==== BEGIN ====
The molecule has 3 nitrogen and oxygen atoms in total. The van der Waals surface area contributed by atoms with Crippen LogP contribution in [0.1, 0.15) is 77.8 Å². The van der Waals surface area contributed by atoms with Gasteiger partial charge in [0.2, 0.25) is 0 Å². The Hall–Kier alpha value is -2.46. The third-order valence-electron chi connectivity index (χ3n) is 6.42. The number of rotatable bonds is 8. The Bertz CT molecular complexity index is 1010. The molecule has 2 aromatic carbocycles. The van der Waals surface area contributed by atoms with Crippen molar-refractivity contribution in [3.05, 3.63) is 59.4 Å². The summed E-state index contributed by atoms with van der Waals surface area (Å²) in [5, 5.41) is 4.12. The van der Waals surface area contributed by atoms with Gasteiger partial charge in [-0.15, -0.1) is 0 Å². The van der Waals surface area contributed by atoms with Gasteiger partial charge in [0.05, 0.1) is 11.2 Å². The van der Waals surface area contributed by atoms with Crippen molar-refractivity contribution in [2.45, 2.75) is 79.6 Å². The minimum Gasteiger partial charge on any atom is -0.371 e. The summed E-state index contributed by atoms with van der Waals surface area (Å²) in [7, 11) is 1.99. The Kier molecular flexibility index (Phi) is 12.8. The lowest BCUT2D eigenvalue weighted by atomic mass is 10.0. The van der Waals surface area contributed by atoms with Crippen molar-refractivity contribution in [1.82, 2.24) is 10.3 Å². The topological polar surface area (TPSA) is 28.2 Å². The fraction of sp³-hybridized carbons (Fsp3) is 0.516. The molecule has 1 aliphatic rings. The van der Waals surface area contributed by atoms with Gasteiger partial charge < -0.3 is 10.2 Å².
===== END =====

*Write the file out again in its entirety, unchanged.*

The molecule has 3 nitrogen and oxygen atoms in total. The van der Waals surface area contributed by atoms with Crippen LogP contribution in [0.1, 0.15) is 77.8 Å². The van der Waals surface area contributed by atoms with Gasteiger partial charge in [0.2, 0.25) is 0 Å². The Hall–Kier alpha value is -2.46. The third-order valence-electron chi connectivity index (χ3n) is 6.42. The number of rotatable bonds is 8. The Bertz CT molecular complexity index is 1010. The molecule has 2 aromatic carbocycles. The van der Waals surface area contributed by atoms with Crippen molar-refractivity contribution in [3.05, 3.63) is 59.4 Å². The summed E-state index contributed by atoms with van der Waals surface area (Å²) in [5, 5.41) is 4.12. The van der Waals surface area contributed by atoms with Gasteiger partial charge in [-0.15, -0.1) is 0 Å². The van der Waals surface area contributed by atoms with Gasteiger partial charge in [0.05, 0.1) is 11.2 Å². The van der Waals surface area contributed by atoms with Crippen molar-refractivity contribution in [2.45, 2.75) is 79.6 Å². The minimum Gasteiger partial charge on any atom is -0.371 e. The summed E-state index contributed by atoms with van der Waals surface area (Å²) in [7, 11) is 1.99. The Kier molecular flexibility index (Phi) is 12.8. The lowest BCUT2D eigenvalue weighted by atomic mass is 10.0. The van der Waals surface area contributed by atoms with Crippen molar-refractivity contribution in [1.82, 2.24) is 10.3 Å². The topological polar surface area (TPSA) is 28.2 Å². The fraction of sp³-hybridized carbons (Fsp3) is 0.516. The molecule has 1 aliphatic rings. The van der Waals surface area contributed by atoms with Gasteiger partial charge < -0.3 is 10.2 Å².